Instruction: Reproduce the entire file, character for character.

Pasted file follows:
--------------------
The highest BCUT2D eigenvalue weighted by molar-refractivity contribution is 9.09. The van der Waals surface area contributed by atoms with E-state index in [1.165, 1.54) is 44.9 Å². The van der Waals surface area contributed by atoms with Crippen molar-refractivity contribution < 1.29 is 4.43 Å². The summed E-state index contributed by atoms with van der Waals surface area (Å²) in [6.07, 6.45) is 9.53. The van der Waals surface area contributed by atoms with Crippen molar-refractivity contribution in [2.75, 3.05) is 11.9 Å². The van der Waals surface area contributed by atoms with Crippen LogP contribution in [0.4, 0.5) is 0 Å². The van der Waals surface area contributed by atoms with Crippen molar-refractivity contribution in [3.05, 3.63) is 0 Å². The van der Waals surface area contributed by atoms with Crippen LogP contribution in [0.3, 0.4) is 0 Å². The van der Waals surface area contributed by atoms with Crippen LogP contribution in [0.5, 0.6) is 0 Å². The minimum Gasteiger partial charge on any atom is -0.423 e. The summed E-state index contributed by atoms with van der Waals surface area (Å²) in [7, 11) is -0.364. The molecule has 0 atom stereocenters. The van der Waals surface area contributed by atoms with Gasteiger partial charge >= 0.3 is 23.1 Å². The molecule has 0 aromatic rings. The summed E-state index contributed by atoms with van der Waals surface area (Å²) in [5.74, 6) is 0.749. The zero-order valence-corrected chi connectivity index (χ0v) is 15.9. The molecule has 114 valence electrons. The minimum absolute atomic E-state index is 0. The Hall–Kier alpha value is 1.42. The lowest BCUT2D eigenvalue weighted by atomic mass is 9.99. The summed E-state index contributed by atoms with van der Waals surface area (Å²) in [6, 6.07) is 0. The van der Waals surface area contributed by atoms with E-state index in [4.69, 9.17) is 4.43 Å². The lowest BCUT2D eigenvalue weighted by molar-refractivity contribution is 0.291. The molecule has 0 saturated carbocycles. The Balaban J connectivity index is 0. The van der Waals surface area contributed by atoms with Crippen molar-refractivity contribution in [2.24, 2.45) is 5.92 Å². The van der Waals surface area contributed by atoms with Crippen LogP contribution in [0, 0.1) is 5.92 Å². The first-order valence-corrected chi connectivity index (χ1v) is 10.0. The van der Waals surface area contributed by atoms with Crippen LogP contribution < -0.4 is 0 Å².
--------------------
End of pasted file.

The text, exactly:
The highest BCUT2D eigenvalue weighted by molar-refractivity contribution is 9.09. The van der Waals surface area contributed by atoms with E-state index in [1.165, 1.54) is 44.9 Å². The van der Waals surface area contributed by atoms with Crippen molar-refractivity contribution < 1.29 is 4.43 Å². The summed E-state index contributed by atoms with van der Waals surface area (Å²) in [6.07, 6.45) is 9.53. The van der Waals surface area contributed by atoms with Crippen molar-refractivity contribution in [2.75, 3.05) is 11.9 Å². The van der Waals surface area contributed by atoms with Crippen LogP contribution in [0.4, 0.5) is 0 Å². The van der Waals surface area contributed by atoms with Crippen molar-refractivity contribution in [3.05, 3.63) is 0 Å². The van der Waals surface area contributed by atoms with Crippen LogP contribution in [0.3, 0.4) is 0 Å². The van der Waals surface area contributed by atoms with Crippen LogP contribution in [0.5, 0.6) is 0 Å². The minimum Gasteiger partial charge on any atom is -0.423 e. The summed E-state index contributed by atoms with van der Waals surface area (Å²) in [7, 11) is -0.364. The molecule has 0 atom stereocenters. The van der Waals surface area contributed by atoms with Gasteiger partial charge >= 0.3 is 23.1 Å². The molecule has 0 aromatic rings. The summed E-state index contributed by atoms with van der Waals surface area (Å²) in [5.74, 6) is 0.749. The zero-order valence-corrected chi connectivity index (χ0v) is 15.9. The molecule has 114 valence electrons. The minimum absolute atomic E-state index is 0. The Hall–Kier alpha value is 1.42. The lowest BCUT2D eigenvalue weighted by atomic mass is 9.99. The summed E-state index contributed by atoms with van der Waals surface area (Å²) in [6, 6.07) is 0. The van der Waals surface area contributed by atoms with E-state index in [4.69, 9.17) is 4.43 Å². The lowest BCUT2D eigenvalue weighted by molar-refractivity contribution is 0.291. The molecule has 0 saturated carbocycles. The Balaban J connectivity index is 0. The van der Waals surface area contributed by atoms with Crippen molar-refractivity contribution in [2.24, 2.45) is 5.92 Å². The van der Waals surface area contributed by atoms with Crippen LogP contribution in [0, 0.1) is 5.92 Å². The first-order valence-corrected chi connectivity index (χ1v) is 10.0. The van der Waals surface area contributed by atoms with Crippen LogP contribution < -0.4 is 0 Å².